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By DumpdEJ6
I'm trying to make a device that measures the level of sound in a room fairly accurately and then lights up LEDs if it reaches a predetermined level.

Help me shop!

So far in my shopping cart I have:

Sparkfun RedBoard Arduino
Sparkfun MEMS Microphone Breakout INMP401
Neopixel 24 LED ring
9v battery holder
Surface mount DPDT switch
Jumper wire set

What else do I need?

Thank you for your time and help!
By DumpdEJ6
lyndon wrote: Thu Nov 15, 2018 7:30 pm You said you want it to be accurate. How are you going to calibrate it?
To be more specific, I want it to be *fairly* accurate. Not laboratory-level by any means. I read a post where the person used a dB meter app on their phone to get a baseline and adjusted it from there. Hopefully that will work for me.
DanV wrote: Thu Nov 15, 2018 3:08 pm Googling "diy sound level meter" produces 13,500,000 results.
Just pay little attention to the instructables articles. They can often be of little value - untested crap.

As for your shopping list, add this:
Thank you for the advice! Is that in addition to, or replacing the MEMS microphone breakout? If it helps, it will be almost completely enclosed in a plastic casing, I picked the MEMS microphone because (unless I'm mistaken) it said it would not require much of a hole for sound to get through, that it could be pressed right up against the enclosure and still get good sensitivity.

The enclosure is a 6"x6" "rounded pyramid" form. Similar to the following picture, but made of plastic.
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By DumpdEJ6
So I hate it when people ask to be spoon-fed, and I really wanted to figure out the coding necessary for this project, but with the Thanksgiving "break" I had, there was zero time to learn anything.

Honestly, after trying to figure out what I'm doing with this, I am overwhelmed. I've been googling "arduino sound level sensing" in various forms but no one is using the breakout I am and while I am knowledgeable in many realms, coding and electronics are my Achilles heel.

The deadline for this project is fast approaching, (like, REAL fast) can someone point me in the right direction or would anyone mind taking a crack at the coding?
By DumpdEJ6
I used the hookup guide for the unit you recommended, not the MEMS breakout. ... okup-guide

Regardless, I don't know enough to make it run a NeoPixel ring (which I just today found out requires a separate 5v source) and even though I did successfully get it to light up a single LED, for some reason once it lights up, it stays lit up and will not go back under "Moderate" levels of sound.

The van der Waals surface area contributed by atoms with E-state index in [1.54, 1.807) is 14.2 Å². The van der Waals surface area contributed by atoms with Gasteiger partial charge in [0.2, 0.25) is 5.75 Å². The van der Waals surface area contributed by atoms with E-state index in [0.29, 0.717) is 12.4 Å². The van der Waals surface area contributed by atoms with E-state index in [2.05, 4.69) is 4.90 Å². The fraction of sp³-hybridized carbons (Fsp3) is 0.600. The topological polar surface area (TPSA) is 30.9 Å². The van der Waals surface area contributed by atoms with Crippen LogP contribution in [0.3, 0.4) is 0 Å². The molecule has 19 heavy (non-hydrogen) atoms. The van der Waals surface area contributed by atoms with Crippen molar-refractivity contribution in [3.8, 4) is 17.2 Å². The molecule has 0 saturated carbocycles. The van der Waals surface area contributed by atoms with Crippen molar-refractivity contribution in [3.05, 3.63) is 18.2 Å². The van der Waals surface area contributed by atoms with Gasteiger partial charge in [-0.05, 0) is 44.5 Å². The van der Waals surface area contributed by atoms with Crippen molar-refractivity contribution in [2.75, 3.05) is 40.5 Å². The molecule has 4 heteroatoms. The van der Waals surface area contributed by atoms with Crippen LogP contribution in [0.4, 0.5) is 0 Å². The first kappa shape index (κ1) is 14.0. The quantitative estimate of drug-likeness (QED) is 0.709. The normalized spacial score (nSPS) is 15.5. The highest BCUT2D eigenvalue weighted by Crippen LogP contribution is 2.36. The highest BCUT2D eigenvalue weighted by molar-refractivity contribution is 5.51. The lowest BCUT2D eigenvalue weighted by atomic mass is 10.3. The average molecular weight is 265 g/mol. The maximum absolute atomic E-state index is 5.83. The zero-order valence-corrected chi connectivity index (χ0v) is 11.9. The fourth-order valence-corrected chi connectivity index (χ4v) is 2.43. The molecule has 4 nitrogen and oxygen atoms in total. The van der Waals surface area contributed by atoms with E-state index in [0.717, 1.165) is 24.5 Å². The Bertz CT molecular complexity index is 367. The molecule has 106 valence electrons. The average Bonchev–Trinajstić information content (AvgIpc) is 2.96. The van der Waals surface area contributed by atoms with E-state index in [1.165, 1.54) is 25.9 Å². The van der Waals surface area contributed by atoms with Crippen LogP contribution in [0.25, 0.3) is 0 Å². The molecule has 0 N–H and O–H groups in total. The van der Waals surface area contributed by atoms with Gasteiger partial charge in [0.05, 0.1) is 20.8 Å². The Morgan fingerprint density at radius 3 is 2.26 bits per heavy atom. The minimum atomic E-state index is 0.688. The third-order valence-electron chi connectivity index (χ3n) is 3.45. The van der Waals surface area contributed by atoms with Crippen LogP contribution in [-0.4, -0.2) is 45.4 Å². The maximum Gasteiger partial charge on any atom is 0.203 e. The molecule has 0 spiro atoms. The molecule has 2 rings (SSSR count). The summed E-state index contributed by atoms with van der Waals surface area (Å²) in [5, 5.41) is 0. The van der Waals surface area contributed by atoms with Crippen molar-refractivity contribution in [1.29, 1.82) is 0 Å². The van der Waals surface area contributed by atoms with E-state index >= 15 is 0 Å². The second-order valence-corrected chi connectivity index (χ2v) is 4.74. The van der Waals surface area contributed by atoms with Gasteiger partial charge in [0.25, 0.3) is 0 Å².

Take into account that this cry for help is coming from someone who doesn't really know the difference between amps and volts, and who's only real-world experience with capacitors comes from 20 years ago when I discovered that if you heated them with a magnifying glass and the sun, they would explode.

I do not have confidence that I will be able to learn what I need to do this on my own by this Thursday. I fully understand that just asking someone to try to code this for me is kind of a dick move, but I'm not sure what my other options are at this point.

To be clear, there really wasn't enough time budgeted for this project from the start...yet, here I am.
By lyndon
Asking for someone to code it for you isn't a dick move: there are entire industries built on this very concept of "exchange cash for X service." Sometimes you simply don't have the time to get something done.

That said, I'd offer to do it for you, but I don't have the hardware and it simply wouldn't get here in time for your deadline.
By DumpdEJ6
Thank you for the kind words. There's a place here at school that has someone with a lot of Arduino experience, I went there yesterday but he wasn't working. I'll try again today and keep my fingers crossed.

You would think with how long the Arduino has been out and with how popular it is, there would be some program that coded a sketch for you ala WYSIWYG web page makers. I'd be willing to bet there would be a huge surge of new Arduino users if there was.
By DumpdEJ6
Just to update this, I was able to get some coding help from two people at my school and the project was finished in time. (barely, but that's design school, lol!)

Here's a video of it in action if anyone is interested:

It has a few things I need to change like adding in a pot and an on/off switch. If I ever decide to make it an actual product there will need to be a lot more finessing of the the threshold requirements such as sound frequency and duration, but overall I'm pretty happy with how it came out for such a short turnaround time.

Thanks for the help here!